CNF: I feel I know you simply because reading you is like knowing you. I am a very difficult person to please as a reader, but I can sit back and read pretty much anything you have to say and be perfectly comfortable and happy and learn things—and like you at the same time. It’s been quite a pleasure.

DESSAIX: That’s very nice. You didn’t live in Australia at the time I had my radio program, but I had a radio program for 10 years, and so a lot of my readers are really people who used to listen to me in those years, and very often, they say that when they read me, they can just hear the same voice talking to them off the page that they used to hear on the radio. I think it’s something the radio teaches you, really. I think the radio taught me to write, in a way.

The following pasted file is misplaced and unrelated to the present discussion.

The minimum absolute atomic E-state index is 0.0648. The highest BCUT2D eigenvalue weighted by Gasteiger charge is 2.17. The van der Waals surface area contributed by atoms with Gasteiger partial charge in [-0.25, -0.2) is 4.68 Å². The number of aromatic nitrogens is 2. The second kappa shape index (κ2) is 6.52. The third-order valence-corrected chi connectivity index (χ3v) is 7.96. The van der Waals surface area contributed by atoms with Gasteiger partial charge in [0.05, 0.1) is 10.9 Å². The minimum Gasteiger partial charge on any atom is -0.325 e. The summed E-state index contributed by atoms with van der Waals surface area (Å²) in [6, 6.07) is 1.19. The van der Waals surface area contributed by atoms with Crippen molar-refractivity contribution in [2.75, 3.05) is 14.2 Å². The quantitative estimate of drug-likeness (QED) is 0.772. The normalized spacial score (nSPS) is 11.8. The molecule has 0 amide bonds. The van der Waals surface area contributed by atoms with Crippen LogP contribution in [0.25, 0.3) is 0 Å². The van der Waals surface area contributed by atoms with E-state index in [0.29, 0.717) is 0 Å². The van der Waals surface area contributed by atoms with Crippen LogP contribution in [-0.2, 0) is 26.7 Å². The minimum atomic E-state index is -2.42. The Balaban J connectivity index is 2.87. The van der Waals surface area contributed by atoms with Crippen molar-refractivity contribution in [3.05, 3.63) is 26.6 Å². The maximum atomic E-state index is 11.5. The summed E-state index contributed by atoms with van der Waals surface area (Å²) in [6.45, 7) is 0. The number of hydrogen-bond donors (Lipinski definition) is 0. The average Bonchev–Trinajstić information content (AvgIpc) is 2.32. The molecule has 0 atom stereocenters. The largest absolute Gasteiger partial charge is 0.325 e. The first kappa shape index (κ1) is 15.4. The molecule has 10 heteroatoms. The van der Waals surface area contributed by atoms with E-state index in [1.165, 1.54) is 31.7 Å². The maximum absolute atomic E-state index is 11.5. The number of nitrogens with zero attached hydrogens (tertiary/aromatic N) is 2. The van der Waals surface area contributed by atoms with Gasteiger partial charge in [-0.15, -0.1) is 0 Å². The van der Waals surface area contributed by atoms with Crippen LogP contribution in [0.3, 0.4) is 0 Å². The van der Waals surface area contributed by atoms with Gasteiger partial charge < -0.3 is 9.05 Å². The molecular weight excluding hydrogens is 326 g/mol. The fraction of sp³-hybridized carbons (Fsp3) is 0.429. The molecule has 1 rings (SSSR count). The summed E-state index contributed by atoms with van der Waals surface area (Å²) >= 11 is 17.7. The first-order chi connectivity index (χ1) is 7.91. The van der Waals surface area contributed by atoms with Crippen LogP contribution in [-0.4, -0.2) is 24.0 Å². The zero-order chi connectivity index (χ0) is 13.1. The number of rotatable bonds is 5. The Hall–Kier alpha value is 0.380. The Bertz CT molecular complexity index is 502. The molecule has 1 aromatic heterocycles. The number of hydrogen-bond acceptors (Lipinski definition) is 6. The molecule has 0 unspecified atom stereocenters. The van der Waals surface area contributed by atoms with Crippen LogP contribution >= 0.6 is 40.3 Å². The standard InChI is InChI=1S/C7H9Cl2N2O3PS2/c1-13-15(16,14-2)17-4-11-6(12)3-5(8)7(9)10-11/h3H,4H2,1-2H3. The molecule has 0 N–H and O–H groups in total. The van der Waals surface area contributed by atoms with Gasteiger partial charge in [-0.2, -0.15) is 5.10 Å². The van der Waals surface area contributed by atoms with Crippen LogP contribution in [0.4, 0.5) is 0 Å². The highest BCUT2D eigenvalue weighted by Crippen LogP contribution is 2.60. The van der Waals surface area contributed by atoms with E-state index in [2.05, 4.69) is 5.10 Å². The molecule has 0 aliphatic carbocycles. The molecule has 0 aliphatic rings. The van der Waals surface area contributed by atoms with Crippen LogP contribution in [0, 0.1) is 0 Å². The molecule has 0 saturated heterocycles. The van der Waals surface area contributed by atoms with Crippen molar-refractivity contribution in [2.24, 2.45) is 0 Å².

CNF: Really?

DESSAIX: Yes, I do. Because what they teach you at the [Australian Broadcasting Corporation], which is where I had my program (which is the public broadcast), is to choose somebody who knows you well and is very fond of you, is not critical of you, and to talk to this woman or man—for me, it was always a woman, and a lot of people choose their mothers, actually, apparently—to talk to this person and let everybody else eavesdrop, and so that’s what I do. That’s why I don’t worry too much any more about my readers, about whether or not they agree with me. It’s not the point. I’m not trying to convince them of anything, I’m trying to give them a glimpse of something.

CNF: You say you find women much easier to talk to. Do you?